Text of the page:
Even commercial VFDs only have Basic insulation between high internal voltages and their control potentiometer input and any failure of this insulation could cause the Pot circuit to become live so supplementary insulation/isolation needs to be added externally in the way of putting the pot in say a plastic box and using a plastic knob.

In the case of the sewing machine motor controller the Hall circuit is directly connected to high voltage (160V DC) with regard to neutral or earth so supplementary insulation/isolation is imperative and needs to be done correctly.

The hall sensor can still be used but there may be mechanical limitations to the fineness of control achievable when zero to full scale output from the Hall device is brought about by a 3mm movement of the magnet. However fitting a shaped pole piece to the magnet may improve the situation and worthy of a try as the Hall device would be more reliable as there is no moving contact.

Clive

Bob Stevenson22/03/2021 14:35:13
579 forum posts
7 photos

@Micheal G........We basically bought a motor that 'looked' ok and apparently offered a solution.....since it was quite cheap (seem to remember £62...might be wrong!) we ordered, removed supplied pulley, adapted baseboard, replaced pulley, fitted drive belt, and switched it on!.....20 mins later it had completed the first made part.....I did not expect a great deal, frankly, but it works extremely well.

I will say, that the clubs main watch lathes (IME mainly with a couple of Pultras) used on the watch side of the club all use convention al sewing machine motors which have always seemed underpowered to me, as well as awkward with the foot controller. The lathe mentioned here/above has lots of power and does not loose torque when deeper cuts are made using the compound (my prefered option)

Also, about 5 or 6 years back we had a member who famously used a model aeroplane motor called an 'outrunner'....basically a light-weight brushless motor to power his watch lathe, apparently very successfully. I did NOT see the resulting machine but I DID see the tiny motor which was rated at 900 watts (?!!)..it was about the size of a 35mm film cylinder for 36 exposures (if anyone remembers what that's like!)

Michael Gilligan22/03/2021 15:10:22
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Thanks for the reply, Bob

... if it works for you, that's great yes

It's just that I would have never thought to put a more powerful motor on my 8mm watchmakers' lathe than I currently have on the Myford ML7R

MichaelG.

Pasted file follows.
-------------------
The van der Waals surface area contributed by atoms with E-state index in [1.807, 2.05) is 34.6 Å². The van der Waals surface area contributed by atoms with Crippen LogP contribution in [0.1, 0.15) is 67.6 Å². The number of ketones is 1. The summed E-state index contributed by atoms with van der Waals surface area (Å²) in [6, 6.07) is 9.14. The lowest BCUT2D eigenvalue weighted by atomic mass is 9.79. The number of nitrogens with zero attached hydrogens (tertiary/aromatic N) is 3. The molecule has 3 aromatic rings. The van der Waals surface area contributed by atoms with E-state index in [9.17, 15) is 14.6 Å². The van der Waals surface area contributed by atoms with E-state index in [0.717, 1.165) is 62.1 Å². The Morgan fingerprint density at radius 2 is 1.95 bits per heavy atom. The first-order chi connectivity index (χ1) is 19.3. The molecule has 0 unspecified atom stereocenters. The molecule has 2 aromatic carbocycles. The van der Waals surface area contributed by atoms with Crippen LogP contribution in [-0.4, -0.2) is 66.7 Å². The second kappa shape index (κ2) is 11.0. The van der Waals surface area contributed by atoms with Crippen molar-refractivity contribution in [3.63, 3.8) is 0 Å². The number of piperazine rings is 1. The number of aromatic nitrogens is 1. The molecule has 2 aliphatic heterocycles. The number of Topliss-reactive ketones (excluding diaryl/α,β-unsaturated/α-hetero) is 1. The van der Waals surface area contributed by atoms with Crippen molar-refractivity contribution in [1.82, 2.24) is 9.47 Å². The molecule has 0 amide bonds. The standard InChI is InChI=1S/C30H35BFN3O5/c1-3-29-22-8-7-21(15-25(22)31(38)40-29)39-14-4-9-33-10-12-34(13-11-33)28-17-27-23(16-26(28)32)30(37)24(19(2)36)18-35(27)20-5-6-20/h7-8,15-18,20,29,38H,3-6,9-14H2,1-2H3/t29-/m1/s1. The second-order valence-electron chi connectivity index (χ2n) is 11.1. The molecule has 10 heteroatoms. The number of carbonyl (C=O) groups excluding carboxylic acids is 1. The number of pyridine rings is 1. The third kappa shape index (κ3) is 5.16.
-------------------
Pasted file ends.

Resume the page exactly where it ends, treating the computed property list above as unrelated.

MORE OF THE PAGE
Bob Stevenson22/03/2021 15:31:23
579 forum posts
7 photos

Interesting.....I'm not aware that a lathe motor (in this context) could be too powerful...certainly 'bigger is not always better', but you can easily turn down the power, which is usually what i do with these very small lathes...and it's useful to have more power available should you need it..also motor is not 'flat out' etc

Michael Gilligan22/03/2021 16:06:52
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Posted by Bob Stevenson on 22/03/2021 15:31:23:

Interesting.....I'm not aware that a lathe motor (in this context) could be too powerful...certainly 'bigger is not always better', but you can easily turn down the power, which is usually what i do with these very small lathes...and it's useful to have more power available should you need it..also motor is not 'flat out' etc

.

I fully accept that, Bob ... in fact I implied it in my first post on the subject.

MichaelG.

Michael Gilligan22/03/2021 17:00:08
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This may be of interest: **LINK**

https://youtu.be/4htyv7Bg3rY

Installation of a 550W sewing machine motor on an [Australian made] Advance Lathe.

MichaelG.

.

Edit: __  and getting back to the opening question ... a BLDC motor on a mini-lathe:

https://youtu.be/BadXx8bJlnk

Edited By Michael Gilligan on 22/03/2021 17:04:39

SillyOldDuffer22/03/2021 17:53:57
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Perhaps a subject for another thread, but isn't there confusion about what 'power' means in connection with motors?

Power is a rating, not a fixed output. It's the rate at which a motor is sized to do work where both 'power' and 'work' have specific technical meanings different from ordinary English. Say you buy a 1000W motor: